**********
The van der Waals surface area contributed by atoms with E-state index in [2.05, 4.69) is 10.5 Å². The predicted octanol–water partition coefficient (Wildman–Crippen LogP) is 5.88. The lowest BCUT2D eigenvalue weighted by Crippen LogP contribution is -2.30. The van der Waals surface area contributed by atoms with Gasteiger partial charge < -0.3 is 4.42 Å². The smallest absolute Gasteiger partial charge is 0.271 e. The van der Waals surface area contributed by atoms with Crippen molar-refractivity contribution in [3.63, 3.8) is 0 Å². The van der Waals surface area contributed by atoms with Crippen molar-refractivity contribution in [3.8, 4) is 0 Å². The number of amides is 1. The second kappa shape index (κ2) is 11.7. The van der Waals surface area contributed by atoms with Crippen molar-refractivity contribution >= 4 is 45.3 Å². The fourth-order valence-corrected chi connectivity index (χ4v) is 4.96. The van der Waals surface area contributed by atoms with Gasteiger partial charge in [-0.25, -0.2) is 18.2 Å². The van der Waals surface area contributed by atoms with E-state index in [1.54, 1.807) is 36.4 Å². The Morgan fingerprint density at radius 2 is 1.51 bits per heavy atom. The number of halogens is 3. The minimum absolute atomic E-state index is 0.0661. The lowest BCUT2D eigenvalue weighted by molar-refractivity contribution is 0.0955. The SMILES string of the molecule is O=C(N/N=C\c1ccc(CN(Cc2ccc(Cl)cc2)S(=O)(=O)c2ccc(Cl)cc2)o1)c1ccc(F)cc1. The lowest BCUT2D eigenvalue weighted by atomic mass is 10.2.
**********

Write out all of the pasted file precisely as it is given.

The van der Waals surface area contributed by atoms with E-state index in [2.05, 4.69) is 10.5 Å². The predicted octanol–water partition coefficient (Wildman–Crippen LogP) is 5.88. The lowest BCUT2D eigenvalue weighted by Crippen LogP contribution is -2.30. The van der Waals surface area contributed by atoms with Gasteiger partial charge < -0.3 is 4.42 Å². The smallest absolute Gasteiger partial charge is 0.271 e. The van der Waals surface area contributed by atoms with Crippen molar-refractivity contribution in [3.63, 3.8) is 0 Å². The van der Waals surface area contributed by atoms with Crippen molar-refractivity contribution in [3.8, 4) is 0 Å². The number of amides is 1. The second kappa shape index (κ2) is 11.7. The van der Waals surface area contributed by atoms with Crippen molar-refractivity contribution >= 4 is 45.3 Å². The fourth-order valence-corrected chi connectivity index (χ4v) is 4.96. The van der Waals surface area contributed by atoms with Gasteiger partial charge in [-0.25, -0.2) is 18.2 Å². The van der Waals surface area contributed by atoms with E-state index in [1.54, 1.807) is 36.4 Å². The Morgan fingerprint density at radius 2 is 1.51 bits per heavy atom. The number of halogens is 3. The minimum absolute atomic E-state index is 0.0661. The lowest BCUT2D eigenvalue weighted by molar-refractivity contribution is 0.0955. The SMILES string of the molecule is O=C(N/N=C\c1ccc(CN(Cc2ccc(Cl)cc2)S(=O)(=O)c2ccc(Cl)cc2)o1)c1ccc(F)cc1. The lowest BCUT2D eigenvalue weighted by atomic mass is 10.2.